It’s always refreshing when a piece of music starts somewhere that’s not exactly promising, and then proceeds, along its runtime, to win you over and eventually leave a mark in your mind when it ends.
Flatfoot Sam is Jon Hannan, a Southampton native who has been in the business since the late 90s. The business is making experimental and electronic music in the vein of The Prodigy and Massive Attack. This amount of time sure means a lot of experience, and it shows.
This song, titled Boathouse, is intended as a single off of Hannan’s album that’s in the making. It’s a deep, chill, and driving tune with a ton of color and character. Flatfoot Sam calls this music “Tripfield”, saying it falls somewhere between trip-hop and leftfield.
The song is expertly produced, driving with throbbing bass lines and melodic synths. Generally airy in nature, saturated with pads the song creates a vibe of soaring in speed above the clouds, and while it starts in a docile way, featuring what sounds like a cliched chord progression, it quickly introduces a number of really interesting elements that easily elevate it past the realm of cliche. A major element of those is the vocals. Two separate lines, a female that sings in what sounds like Indian to my ear, and a male voice that sings in what sounds like an African language, both of them are gently processed and altered in a tasty way that makes them float above their surroundings and generally sound very intriguing and catchy.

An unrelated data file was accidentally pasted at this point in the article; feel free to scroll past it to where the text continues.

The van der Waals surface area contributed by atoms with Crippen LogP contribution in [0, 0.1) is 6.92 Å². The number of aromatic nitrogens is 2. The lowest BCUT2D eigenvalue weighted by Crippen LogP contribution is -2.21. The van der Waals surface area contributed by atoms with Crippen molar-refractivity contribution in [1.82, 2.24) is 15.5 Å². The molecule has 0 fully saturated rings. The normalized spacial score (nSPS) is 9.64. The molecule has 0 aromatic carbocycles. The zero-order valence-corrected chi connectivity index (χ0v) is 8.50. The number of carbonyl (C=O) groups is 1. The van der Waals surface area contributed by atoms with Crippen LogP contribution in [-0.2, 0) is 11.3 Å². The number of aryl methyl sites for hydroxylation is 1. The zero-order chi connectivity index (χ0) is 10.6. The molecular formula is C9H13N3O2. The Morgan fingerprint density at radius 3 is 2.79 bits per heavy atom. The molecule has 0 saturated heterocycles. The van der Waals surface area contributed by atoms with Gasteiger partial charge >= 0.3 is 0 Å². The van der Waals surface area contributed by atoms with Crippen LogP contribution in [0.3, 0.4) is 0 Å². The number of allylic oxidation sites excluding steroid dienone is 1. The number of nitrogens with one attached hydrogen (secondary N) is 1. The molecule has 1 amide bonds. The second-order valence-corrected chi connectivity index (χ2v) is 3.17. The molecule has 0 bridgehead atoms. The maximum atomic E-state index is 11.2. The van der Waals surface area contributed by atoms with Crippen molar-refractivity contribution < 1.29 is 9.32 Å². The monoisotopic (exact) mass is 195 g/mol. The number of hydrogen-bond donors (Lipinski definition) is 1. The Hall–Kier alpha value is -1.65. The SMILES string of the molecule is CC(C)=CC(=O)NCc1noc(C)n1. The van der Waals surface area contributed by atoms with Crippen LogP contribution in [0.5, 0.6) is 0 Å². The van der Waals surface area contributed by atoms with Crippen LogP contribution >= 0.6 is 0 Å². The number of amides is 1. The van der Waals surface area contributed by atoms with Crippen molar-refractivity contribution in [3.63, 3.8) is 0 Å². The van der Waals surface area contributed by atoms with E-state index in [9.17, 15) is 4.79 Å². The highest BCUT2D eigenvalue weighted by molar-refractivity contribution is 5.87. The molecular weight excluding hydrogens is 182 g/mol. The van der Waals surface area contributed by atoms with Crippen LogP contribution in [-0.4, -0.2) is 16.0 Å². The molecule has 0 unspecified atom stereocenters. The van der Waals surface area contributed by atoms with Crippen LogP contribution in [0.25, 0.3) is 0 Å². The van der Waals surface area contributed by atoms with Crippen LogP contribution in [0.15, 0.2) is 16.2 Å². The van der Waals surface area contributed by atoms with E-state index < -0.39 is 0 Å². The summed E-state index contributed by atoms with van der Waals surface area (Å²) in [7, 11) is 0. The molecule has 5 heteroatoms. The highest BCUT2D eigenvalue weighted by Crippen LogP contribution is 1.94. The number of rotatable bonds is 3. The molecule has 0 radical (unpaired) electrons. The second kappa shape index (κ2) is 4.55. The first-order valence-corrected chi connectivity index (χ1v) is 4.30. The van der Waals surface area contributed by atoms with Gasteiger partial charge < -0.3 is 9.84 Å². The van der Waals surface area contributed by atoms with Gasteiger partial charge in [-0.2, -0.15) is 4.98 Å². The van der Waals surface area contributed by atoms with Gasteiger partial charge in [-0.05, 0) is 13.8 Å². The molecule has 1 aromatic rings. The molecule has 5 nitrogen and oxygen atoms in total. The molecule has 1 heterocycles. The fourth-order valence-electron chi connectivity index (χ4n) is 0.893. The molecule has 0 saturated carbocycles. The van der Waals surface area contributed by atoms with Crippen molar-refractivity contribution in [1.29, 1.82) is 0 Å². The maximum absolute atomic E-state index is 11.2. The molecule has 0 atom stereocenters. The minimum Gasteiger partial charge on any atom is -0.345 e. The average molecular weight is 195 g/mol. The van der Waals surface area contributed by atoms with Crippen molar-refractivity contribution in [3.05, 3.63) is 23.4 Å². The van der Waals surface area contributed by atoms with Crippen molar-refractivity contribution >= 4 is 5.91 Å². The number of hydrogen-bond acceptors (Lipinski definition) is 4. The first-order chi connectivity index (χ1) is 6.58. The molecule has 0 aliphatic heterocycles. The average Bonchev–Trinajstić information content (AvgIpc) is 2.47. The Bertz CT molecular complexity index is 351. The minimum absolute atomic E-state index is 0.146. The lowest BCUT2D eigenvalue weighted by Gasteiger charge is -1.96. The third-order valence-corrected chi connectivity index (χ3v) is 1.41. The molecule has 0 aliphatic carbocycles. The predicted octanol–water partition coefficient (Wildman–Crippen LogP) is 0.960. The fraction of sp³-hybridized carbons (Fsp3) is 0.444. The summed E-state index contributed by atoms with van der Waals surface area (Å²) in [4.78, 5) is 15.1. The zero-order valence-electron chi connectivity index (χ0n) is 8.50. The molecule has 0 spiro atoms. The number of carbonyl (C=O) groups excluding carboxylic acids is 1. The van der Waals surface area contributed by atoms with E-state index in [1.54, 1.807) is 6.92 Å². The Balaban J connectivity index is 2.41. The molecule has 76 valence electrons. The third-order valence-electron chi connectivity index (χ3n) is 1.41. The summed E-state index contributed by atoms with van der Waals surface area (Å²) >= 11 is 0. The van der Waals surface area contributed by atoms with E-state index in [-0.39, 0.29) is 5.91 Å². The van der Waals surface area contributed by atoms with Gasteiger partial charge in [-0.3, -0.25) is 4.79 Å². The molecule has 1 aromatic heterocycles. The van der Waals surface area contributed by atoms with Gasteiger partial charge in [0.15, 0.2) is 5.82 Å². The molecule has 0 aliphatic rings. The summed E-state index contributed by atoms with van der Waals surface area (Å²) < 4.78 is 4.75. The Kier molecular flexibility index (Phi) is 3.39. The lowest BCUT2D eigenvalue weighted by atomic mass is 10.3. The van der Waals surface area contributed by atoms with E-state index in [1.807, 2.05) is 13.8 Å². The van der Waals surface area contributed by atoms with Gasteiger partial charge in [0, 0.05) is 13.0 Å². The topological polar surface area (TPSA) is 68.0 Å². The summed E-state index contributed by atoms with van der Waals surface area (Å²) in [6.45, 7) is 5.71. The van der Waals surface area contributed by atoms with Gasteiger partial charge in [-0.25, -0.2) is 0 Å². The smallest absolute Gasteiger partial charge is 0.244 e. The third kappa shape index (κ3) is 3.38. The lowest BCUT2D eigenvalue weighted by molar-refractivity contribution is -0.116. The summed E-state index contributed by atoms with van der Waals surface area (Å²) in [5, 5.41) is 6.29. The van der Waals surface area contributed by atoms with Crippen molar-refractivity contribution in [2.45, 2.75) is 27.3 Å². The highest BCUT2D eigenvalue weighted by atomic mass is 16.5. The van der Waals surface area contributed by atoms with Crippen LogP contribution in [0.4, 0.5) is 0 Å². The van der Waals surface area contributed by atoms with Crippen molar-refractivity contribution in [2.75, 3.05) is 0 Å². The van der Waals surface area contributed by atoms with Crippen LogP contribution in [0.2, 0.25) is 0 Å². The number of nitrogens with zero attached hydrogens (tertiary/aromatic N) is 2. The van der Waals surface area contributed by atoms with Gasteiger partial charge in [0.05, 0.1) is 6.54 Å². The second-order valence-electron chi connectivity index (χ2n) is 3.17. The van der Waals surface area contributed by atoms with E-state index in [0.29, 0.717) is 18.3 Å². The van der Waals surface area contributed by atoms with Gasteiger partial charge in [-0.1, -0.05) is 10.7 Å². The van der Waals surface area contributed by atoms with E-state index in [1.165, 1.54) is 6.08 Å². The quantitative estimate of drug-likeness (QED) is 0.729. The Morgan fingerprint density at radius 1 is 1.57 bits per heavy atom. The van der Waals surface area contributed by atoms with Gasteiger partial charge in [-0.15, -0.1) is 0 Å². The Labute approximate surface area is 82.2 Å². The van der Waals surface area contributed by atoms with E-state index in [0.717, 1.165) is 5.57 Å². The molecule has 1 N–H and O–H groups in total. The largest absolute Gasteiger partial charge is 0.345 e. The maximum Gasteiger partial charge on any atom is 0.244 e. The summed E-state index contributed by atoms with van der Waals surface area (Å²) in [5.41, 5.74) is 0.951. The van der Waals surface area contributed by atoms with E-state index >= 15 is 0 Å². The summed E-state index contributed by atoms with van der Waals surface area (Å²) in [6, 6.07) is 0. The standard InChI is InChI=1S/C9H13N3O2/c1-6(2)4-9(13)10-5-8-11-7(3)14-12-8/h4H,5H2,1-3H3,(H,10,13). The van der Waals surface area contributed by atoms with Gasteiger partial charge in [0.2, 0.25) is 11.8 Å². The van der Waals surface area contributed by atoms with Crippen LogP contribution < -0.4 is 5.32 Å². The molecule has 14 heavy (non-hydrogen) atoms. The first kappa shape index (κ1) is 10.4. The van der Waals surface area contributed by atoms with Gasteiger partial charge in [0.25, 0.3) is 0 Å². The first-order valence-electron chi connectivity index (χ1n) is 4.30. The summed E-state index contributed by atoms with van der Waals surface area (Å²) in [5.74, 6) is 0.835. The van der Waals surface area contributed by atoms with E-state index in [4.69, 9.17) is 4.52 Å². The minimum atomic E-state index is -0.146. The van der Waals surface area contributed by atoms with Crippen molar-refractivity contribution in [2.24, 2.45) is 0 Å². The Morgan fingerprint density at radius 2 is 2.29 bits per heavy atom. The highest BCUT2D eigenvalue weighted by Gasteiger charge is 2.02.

A craftsman is someone who’s able to make something extraordinary from ordinary materials, and on this song Flatfoot Sam takes a cliche progression, a number of frequently used synth sounds, and a familiar breakbeat with an equally familiar bass line and blends them together to create something that’s truly intriguing, unique, and fun.